I’m painfully aware of how elastic our ‘selves’ are… exploring the ‘self’ becomes a paradoxical and ultimately futile journey, like the search for the unicorn.Stuart Pearson Wright
The following interview forms part of a series where I invite contemporary artists to each reflect on their personal history, meaning, and philosophy, and how those are expressed throughout their creative process.
This week, I talk to Stuart Pearson Wright, an English portrait artist and first-prize winner of the 2000 National Portrait Gallery’s BP awards.
Are you guided by any essential philosophy in your creative expression?
Not at all. I’m not sure I have an essential philosophy with regards to my artistic practise. I have a personal philosophy which applies to my ethical and moral behaviour but I’m not sure how that links up to art. My sense is that in my practise I am simply stumbling in the darkness from A to B, trying to find a path which works, ideally the path of proverbial least resistance but often this doesn’t prove to be the case.
How is your art a means of reflection or exploration for you?
I suppose in its entirety. Whether I intend it to be or not. I think it’s inevitable that everything anyone does or makes articulates something about who they are. I’m painfully aware of how elastic our ‘selves’ are though, so exploring the ‘self’ becomes a paradoxical and ultimately futile journey, like the search for the unicorn. Perhaps that is the point though: the journey itself.
We live in an age where identity-politics have become increasingly pertinent and volatile but I don’t feel that sense of urgency has seeped into my own efforts thus far. I have spent many months and years exploring ‘self’ through my work, in particular the issue of not knowing the identity of my father dominated that for many years. However, since I discovered my father’s identity in 2019, my sense of self has been on a roller coaster ever since and I am still only in the early stages of working out how this might affect my approach to making art.
Feeling lost, stuck and without meaning are experiences we all face as human beings. Why do you think that is? How do you approach those feelings in your work?
Absolutely. Before I became a father, my work was the only context in which I explored meaning. Often I was plunged into feelings of existential hopelessness. Now I am a father I realise that my life has meaning and so I never have to plunge so deeply into existential despair anymore, since I am clear about my ultimate purpose (to try and be a good father) and that if I manage to make any worthwhile artwork in addition, it is just a bonus. Having said all that, I often sit and wonder how on earth to be an artist, where to start, and I have the feeling that really I am still at the beginning of a very long process.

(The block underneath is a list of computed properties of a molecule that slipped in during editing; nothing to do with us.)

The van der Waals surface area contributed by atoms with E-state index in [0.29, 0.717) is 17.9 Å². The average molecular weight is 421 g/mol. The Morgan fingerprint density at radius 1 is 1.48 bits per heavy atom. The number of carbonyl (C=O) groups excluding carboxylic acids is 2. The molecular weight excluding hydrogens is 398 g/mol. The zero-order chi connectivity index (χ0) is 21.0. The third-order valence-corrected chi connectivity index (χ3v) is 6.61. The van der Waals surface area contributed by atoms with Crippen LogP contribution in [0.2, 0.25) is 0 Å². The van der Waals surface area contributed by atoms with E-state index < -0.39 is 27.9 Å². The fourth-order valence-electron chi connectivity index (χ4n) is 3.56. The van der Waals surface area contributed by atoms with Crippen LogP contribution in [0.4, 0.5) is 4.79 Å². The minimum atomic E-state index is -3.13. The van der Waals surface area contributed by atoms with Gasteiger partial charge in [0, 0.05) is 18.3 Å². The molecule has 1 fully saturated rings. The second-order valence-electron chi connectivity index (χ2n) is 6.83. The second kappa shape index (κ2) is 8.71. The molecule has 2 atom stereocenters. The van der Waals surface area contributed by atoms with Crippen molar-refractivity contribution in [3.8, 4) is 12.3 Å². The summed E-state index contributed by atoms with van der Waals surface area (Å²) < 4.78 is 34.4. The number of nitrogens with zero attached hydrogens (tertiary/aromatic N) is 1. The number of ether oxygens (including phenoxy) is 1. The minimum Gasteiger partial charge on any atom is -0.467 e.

What is the most unsettling work of art you’ve come across?
I can’t honestly think of any work of art that has ever unsettled me. One of the most unsettling experiences of my life however related to a kind of ‘exhibition’, though of course it was not an exhibition at all, just that what I saw had been curated in some sense, that it could be described on one level as a kind of installation. I am talking about visiting Auschwitz as a teenager and seeing a room-sized display case full of human hair. There was another display case just full of shoes. Amongst all the hair was a little blonde plait. That is the most powerful image I have ever seen and it still makes the hair go up on the back of my neck when I think about it, particularly since I now have a six year old daughter who has blonde plaited hair sometimes.
I recently had the privilege of painting a portrait of a woman who survived Auschwitz called Rachel Levy. I’d say that it was a life-changing experience listening to her testimony and being witness to her extraordinary dignity and inner-strength. In fact, my daughter met Rachel and we had a kind of tea-party together. It’s difficult to articulate my feelings at seeing my little girl in conversation with a woman in her nineties who has witnessed so much and not only survived but emerged as an incredible human being. It was one of the most beautiful moments of my life.
If you suddenly became a master in another material entirely, what material would it be and what would you make?
Good question. Well, I started off at art school as a sculptor and in some sense I feel like I have been sidetracked for the last twenty-five years in painting. So I now feel an increasingly urgent need to sculpt and so I have recently been doing lots of short courses: welding, coppersmithing, wax sculpting, sewing and so on. I’m trying to skill up and get stuck into multi-media sculpting. So watch this space.
If there were an artwork that depicted your current experience of the world, what might it look like?
I’ve no idea. If I did I would be busy making it. That kind of clarity always eludes me. My brain is like a sea-fog. I only catch the barest glimpses of direction and intention when I’m lucky.